**Note: If a solution to a problem has one single iteration, in other words, if the solution is achieved by either only one for loop or one while loop or one do-while loop or a single recursive function, then that algorithm is said to perform with O(n) else if the solution is achieved by 2 nested loops, then the algorithm is said to perform with O(n ^{2}) and if it is achieved by 3 nested loops, then the algorithm is said to perform with O(n^{3}) and so on..**

**O(n ^{3}) – Polynomial Time**

Examples:

1). Given a expression 23n^{3} + 12n^{2} + 9, and n = large numbers, the execution time for n^{3} increases drastically which takes O(n^{3}) to perform the operation.

**O(a ^{n}) for a > 1 – Exponential Time**

Examples:

1). Recursive Fibonacci implementation

2). Problem to solve Towers of Hanoi

3). Generating all permutations of n symbols.

Here is the order of execution time, in which the way Big O notations worst case behavior is determined.

**O(1) < O(log n) < O(n) < O(n log n) < O(n ^{2}) < O(n^{3}) <O(a^{n})**

**Constant Time < Logarithmic Time < Linear Time < N times of Logarithmic Time < Quadratic Time < Polynomial Time < Exponential Time.**

If algorithm is __ then its performance is __

algorithm | performance |
---|---|

o(n) | < n |

O(n) | ≤ n |

Θ(n) | = n |

Ω(n) | ≥ n |

ω(n) | > n |

##### 4 important Big O rules:

1). If you have 2 different steps in your algorithm, add up those steps

Example:

function something() { doStep1(); // O(a) doStep2(); // O(b) }

Overall runtime: O(a+b)

2). Drop Constants

function minMax1(array) { min, max = null for each e in array min = MIN(e, min) //O(n) for each e in array max = MAX(e, max) //O(n) }

Another example:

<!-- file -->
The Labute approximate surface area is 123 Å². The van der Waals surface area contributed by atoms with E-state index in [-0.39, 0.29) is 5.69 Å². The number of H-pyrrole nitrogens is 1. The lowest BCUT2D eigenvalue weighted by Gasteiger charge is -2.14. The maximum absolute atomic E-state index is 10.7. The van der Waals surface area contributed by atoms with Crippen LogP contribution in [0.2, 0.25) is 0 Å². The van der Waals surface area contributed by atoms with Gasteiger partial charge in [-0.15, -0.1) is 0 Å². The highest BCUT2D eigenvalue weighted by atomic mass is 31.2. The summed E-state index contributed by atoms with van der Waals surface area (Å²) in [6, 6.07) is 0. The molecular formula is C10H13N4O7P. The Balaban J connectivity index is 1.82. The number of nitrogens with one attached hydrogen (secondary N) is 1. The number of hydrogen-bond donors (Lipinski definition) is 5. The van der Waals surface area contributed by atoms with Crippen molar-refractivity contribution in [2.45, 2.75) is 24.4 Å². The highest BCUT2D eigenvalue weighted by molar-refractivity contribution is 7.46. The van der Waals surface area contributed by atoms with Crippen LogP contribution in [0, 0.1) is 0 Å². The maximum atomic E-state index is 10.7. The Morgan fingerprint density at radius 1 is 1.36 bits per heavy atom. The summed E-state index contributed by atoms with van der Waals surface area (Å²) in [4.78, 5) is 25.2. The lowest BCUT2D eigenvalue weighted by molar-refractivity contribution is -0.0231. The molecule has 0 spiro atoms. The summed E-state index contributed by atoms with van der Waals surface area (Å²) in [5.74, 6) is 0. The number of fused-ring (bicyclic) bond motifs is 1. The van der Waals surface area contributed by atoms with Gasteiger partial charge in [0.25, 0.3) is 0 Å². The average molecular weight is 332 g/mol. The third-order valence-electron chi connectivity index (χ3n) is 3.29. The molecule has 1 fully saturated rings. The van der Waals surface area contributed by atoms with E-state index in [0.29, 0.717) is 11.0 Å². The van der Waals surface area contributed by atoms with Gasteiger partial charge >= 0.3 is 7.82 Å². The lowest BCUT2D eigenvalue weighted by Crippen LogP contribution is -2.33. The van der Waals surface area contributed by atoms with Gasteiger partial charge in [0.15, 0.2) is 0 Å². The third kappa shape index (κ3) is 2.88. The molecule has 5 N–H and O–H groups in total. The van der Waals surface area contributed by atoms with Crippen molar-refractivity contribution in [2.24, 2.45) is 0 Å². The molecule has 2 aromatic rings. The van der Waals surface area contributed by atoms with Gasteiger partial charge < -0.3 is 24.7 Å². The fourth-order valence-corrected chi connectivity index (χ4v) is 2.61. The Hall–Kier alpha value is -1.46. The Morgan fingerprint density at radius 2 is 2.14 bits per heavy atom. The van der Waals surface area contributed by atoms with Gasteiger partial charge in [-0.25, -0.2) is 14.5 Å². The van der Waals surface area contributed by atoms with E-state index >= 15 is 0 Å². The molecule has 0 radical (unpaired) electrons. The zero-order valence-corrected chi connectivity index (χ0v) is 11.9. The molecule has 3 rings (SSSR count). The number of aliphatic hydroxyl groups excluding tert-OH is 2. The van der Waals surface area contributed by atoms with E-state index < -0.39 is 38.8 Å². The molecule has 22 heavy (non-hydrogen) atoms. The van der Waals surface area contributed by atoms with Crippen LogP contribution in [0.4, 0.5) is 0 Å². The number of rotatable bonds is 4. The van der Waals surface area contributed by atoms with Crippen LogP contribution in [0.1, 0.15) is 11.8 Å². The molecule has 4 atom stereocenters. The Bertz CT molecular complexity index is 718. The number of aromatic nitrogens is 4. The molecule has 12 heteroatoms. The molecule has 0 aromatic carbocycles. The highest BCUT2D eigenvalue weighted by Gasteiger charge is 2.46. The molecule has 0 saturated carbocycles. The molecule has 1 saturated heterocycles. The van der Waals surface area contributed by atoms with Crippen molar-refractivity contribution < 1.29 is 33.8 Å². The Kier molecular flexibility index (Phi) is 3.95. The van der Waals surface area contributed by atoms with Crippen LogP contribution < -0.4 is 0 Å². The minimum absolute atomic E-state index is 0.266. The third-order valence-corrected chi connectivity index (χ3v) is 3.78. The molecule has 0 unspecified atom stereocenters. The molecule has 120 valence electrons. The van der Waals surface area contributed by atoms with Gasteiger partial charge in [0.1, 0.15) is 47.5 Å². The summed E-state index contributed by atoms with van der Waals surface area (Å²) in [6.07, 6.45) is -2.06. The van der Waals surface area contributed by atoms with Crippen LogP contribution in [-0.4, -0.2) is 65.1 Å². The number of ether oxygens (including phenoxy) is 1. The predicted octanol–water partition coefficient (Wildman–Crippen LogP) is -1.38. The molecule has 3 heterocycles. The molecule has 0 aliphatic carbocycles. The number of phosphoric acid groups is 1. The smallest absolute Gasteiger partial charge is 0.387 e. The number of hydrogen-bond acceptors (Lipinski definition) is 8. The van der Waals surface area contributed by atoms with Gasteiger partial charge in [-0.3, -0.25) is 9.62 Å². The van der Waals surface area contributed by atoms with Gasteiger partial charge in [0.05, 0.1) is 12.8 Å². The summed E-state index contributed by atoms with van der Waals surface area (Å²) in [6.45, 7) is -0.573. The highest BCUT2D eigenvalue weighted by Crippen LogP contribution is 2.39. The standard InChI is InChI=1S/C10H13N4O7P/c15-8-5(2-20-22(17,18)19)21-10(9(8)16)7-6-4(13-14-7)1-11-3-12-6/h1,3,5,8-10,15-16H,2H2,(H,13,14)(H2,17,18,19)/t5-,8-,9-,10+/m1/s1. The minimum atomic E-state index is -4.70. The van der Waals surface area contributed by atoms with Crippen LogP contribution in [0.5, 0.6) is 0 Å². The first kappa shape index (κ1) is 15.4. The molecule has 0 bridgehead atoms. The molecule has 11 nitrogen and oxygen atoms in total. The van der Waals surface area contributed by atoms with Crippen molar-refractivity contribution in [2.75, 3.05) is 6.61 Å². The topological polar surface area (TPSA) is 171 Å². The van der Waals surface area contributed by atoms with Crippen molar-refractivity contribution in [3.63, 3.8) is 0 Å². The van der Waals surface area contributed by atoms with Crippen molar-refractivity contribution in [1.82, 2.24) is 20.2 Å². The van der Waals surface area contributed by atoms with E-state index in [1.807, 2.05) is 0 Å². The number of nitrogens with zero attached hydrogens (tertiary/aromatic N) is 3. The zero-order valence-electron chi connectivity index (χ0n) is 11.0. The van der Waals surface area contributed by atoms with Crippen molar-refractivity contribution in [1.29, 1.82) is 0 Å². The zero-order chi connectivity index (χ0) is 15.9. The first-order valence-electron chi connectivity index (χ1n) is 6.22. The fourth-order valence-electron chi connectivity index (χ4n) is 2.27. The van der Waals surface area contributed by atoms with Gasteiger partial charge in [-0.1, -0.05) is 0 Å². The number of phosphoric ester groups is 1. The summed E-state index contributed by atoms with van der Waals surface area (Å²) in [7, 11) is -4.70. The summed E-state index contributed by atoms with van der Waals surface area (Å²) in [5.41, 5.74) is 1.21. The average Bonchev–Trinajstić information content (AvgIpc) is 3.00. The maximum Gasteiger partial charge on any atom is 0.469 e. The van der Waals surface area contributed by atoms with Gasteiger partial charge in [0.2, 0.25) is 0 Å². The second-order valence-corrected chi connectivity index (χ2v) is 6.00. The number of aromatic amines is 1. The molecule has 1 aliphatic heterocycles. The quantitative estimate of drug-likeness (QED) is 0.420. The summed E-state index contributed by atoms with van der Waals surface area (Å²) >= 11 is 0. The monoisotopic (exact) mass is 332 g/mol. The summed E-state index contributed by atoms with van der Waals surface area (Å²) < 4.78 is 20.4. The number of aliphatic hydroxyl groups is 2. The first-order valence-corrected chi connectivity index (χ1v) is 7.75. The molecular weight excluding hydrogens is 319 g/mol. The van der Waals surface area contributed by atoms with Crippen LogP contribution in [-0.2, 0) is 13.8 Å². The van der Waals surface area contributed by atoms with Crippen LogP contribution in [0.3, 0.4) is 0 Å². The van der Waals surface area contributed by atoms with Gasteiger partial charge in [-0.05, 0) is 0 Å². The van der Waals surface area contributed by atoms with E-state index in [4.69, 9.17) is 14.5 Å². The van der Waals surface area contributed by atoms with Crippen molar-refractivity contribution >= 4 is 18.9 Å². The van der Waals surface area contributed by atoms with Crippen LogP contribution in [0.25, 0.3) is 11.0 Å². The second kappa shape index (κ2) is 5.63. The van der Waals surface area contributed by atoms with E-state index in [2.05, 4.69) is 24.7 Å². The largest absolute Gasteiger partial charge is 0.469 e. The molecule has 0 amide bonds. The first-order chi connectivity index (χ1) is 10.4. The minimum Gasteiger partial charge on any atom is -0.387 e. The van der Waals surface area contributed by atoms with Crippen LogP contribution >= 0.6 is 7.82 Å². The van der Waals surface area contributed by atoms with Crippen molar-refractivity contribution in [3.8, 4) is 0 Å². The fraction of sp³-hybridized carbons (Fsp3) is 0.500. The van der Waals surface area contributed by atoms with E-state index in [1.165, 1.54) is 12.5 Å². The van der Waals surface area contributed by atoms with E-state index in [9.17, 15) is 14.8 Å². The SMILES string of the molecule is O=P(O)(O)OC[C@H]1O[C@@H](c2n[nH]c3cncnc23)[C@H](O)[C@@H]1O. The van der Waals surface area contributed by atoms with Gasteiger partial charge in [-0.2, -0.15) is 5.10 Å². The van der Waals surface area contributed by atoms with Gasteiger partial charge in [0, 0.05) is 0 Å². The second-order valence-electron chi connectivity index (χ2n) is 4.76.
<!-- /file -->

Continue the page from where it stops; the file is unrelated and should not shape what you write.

function minMax2(array){ min, max = null for each e in array min = MIN(e, min) max = MAX(e, max) }

Overall runtime: O(2n)

So dropping the constants overall runtime equals to O(n)

3). Different Arrays is equivalent to (=>) Different Variables.

function getSize(arrayA, arrayB){ int count = 0; for a in arrayA{ for b in arrayB{ if(a == b){ count = count++; } } } return count; }

Overall runtime is NOT O(n^2), but instead it is O(a * b)

Note that, the loops are emulated on 2 different array’s.

4). Drop non dominant terms.

function printSize(array){ max = null; // runtime for the below loop is O(n) for each a in array{ max = MAX(a, max); } //runtime for the below nested loop is O(n^2) for a in array{ for b in array{ print a, b; } } }

Overall runtime: O(n + n^2)

However, since O(n) is too small and can be neglected.

In other words,

O(n^2) <= O(n + n^2) <= O(n^2 + n^2)

O(n^2) <= O(n + n^2) <= O(2 * n^2)

Now, dropping the constants based on Rule 2,

O(n^2) <= O(n + n^2) <= O(n^2)

if left and right are equivalent, then center is too..

i.e O(n + n^2) is equivalent to O(n^2)

Hence, overall runtime is O(n^2)

Sources:

This post was more or less taken from the afore mentioned sites, with little or more changes based on my knowledge and observation. I will be adding more examples to one or more above mentioned time analysis Big O notations as and when I come across in the near future of programming career.